Fault Lines

Pub Date:   |   Archive Date: 31 Dec 2018

Member Reviews

FAULT LINES by Kevin M. Kruse and Julian E. Zelizer chronicles "A History of the United States Since 1974."  The authors, two Princeton professors, have written extensively about trends and movements in America (see One Nation Under God or Rightward Bound, for example).  They contend that since Watergate, the United States has actually faced increased divisiveness, especially politically, due in large measure to "multiple forces" such as changes in media, economic uncertainty, the actions (or inaction) of national leadership, and even to Supreme Court decisions. FAULT LINES could clearly be an undergraduate text since it provides an overview of over four decades of American history.  It is lengthy – but at 428 pages, that's barely 10 pages for major events of each year – and history students will need to turn to other resources for a more nuanced and detailed look at these historic events.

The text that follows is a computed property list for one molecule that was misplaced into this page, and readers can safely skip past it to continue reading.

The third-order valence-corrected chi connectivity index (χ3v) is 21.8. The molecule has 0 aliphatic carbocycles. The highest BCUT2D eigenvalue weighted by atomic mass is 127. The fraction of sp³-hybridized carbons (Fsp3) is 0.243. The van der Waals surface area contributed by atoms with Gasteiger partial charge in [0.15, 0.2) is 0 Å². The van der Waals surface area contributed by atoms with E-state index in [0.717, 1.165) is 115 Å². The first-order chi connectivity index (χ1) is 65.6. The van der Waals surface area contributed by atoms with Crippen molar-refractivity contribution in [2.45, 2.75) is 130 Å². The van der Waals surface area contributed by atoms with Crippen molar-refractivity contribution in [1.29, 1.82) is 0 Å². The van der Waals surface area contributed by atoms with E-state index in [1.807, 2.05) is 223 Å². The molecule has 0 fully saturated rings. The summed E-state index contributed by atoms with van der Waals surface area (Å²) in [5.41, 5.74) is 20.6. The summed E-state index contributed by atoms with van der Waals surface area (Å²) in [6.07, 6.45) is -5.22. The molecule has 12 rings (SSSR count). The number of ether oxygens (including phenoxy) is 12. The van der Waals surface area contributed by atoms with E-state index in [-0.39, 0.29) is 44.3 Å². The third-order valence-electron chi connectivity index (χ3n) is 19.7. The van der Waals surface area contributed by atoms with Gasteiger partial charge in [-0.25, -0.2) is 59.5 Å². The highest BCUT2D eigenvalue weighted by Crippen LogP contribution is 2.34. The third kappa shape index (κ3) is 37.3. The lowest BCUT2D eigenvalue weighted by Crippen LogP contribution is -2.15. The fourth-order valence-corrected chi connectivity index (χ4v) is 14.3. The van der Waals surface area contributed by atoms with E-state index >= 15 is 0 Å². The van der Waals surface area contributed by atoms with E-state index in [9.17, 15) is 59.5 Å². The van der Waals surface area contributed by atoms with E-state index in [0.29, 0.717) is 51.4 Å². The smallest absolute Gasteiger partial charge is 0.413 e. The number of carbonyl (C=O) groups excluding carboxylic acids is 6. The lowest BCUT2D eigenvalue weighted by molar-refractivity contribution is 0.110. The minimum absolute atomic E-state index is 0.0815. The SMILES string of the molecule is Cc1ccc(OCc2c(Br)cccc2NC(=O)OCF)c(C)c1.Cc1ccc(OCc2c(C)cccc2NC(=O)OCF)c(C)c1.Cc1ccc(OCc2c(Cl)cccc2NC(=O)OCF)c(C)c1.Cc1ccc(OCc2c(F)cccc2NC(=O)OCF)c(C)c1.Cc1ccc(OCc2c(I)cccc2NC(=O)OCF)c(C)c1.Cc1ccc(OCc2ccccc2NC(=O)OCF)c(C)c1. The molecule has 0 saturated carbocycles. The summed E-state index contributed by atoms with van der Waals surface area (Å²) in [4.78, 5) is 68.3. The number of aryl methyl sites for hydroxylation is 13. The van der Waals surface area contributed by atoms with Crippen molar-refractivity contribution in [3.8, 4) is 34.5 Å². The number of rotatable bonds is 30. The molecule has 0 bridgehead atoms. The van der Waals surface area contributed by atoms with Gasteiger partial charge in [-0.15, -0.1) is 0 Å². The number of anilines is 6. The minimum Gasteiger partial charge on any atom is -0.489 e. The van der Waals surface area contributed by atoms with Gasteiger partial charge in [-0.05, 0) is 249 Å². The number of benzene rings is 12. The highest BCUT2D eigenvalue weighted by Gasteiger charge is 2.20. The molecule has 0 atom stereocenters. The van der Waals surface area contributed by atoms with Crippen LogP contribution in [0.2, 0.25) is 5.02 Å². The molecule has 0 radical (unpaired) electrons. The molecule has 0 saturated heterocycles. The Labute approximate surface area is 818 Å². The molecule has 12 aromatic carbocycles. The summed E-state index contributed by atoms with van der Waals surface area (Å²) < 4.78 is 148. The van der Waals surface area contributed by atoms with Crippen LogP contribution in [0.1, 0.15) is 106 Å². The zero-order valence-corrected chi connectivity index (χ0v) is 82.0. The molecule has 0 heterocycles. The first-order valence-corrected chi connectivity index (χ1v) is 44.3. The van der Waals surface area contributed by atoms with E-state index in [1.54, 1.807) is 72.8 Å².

In any case, this is a work that is guaranteed to spark debate and discussion – as evidenced by Barton Swaim's rather negative review in The Wall Street Journal and the starred review from Library Journal. You can decide for yourself and explore its take on critical issues associated with politics, the economy, race, and gender/sexuality since FAULT LINES will be on our shelves soon.  

Links in live post:
https://www.wsj.com/articles/fault-lines-review-how-did-we-get-here-11547411882 https://www.libraryjournal.com/?reviewDetail=fault-lines-a-history-of-the-united-states-since-1974
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